"It is hard to believe that a District Court level judge in California knows more about what impacts military readiness than the service chiefs who are all on the record saying the law on homosexuality in the military should not be changed. Once again, homosexual activists have found a judicial activist who will aid in the advancement of their agenda. This is a decision for Congress that should be based upon the input of the men and women who serve and those who lead them."(It's funny that you don't hear conservatives complaining about activist judges when they overturn duly-enacted ordinances restricting gun rights, or when they favor the constitutional rights of corporations to buy unlimited amounts of political advertising, but that's another issue.) What I want to talk about here is the validity of the criticism of judges who substitute their views of Constitutional rights for the democratically-elected legislature's judgments of what the people want. And what I want to say is that that criticism has a substantial amount of force. The doctrine of judicial restraint suggests that judges should think very carefully before overturning acts of Congress. Not only is it presumptuous for a single judge to assume that she necessarily knows the limits of legislative authority better than the legislature, it also undermines fundamental notions of democracy for appointed judges to overturn the people's will. Note that I'm not saying that judges should never overturn legislation that they think is unconstitutional. (I'm also not saying that Judge Phillips was wrong in this particular case.) What I'm saying is that judges should be very careful about declaring any statute unconstitutional. I'm also saying that the argument about undermining democratic institutions is probably the strongest argument that can be made against judicial activism. It should be recognized as a powerful argument. It would be better for Congress to decide controversial questions like whether gays can serve openly in the military, because the decisions of Congress are more likely to accepted by the public, and because legislators who make unpopular decisions can be easily removed by the voters.
But, and here comes the very BIG BUT, here is what I would say to the 43 Senators who today prevented a vote on a defense authorization bill because it included a provision, already passed by the House, that would have eliminated the military's don't ask, don't tell policy legislatively: Stop complaining about judicial activism. Stop talking about judges thwarting democracy. You no longer have the right to complain about activist judges, because you just did something worse than any liberal judge could do, and without any support in the Constitution. A solid majority of both Houses of Congress was ready to allow gay soldiers to serve openly in the military, and you activist Senators who do not have the votes to command a majority just prevented that from happening by yet another abuse of the Senate rules. So Tony Perkins, if you want to leave it to Congress to make these decisions, then you ought to support allowing Congress to take a vote on the issue. It is no wonder that judges have to make the law in this country, when legislators either cannot or will not do so, whether they have acted for political gain, or whether they have taken advantage of a procedural rule to make a principled decision to advance a minority position over the will of the majority.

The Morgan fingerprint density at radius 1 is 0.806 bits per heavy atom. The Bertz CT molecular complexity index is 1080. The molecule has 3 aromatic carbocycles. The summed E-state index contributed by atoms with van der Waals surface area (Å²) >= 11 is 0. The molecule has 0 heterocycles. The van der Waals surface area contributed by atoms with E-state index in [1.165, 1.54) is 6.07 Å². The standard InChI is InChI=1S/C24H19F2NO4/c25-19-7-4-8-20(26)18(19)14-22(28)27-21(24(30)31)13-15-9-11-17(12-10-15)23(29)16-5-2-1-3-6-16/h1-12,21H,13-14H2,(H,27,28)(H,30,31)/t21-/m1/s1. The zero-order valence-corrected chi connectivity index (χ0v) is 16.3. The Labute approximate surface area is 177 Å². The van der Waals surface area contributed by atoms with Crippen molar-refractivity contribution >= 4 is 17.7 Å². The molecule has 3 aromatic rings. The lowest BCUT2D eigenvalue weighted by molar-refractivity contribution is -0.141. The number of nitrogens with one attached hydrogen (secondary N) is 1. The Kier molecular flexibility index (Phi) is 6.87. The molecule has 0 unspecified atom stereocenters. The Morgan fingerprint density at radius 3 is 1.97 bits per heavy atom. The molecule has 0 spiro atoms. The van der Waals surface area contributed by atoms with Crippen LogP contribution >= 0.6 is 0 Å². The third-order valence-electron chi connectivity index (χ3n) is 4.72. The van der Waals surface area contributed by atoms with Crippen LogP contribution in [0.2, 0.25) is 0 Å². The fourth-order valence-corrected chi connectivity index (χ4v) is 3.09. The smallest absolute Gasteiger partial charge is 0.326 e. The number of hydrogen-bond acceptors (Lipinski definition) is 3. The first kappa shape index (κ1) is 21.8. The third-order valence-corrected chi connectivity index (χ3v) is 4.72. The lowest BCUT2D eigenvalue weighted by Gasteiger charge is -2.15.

Either you believe in democracy or you don't. Either you respect the legislative process enough to allow an up or down vote on an issue, or you let judges decide it. If you want to exercise the courage of your convictions to take a principled stand regardless of what the majority of the chamber wants, then you'd better start respecting those judges who also take a principled stand regardless of what is politically popular. What you can't do is complain about judges thwarting democracy, and then thwart democracy yourselves.
(photo of Judge Phillips from the New York Times)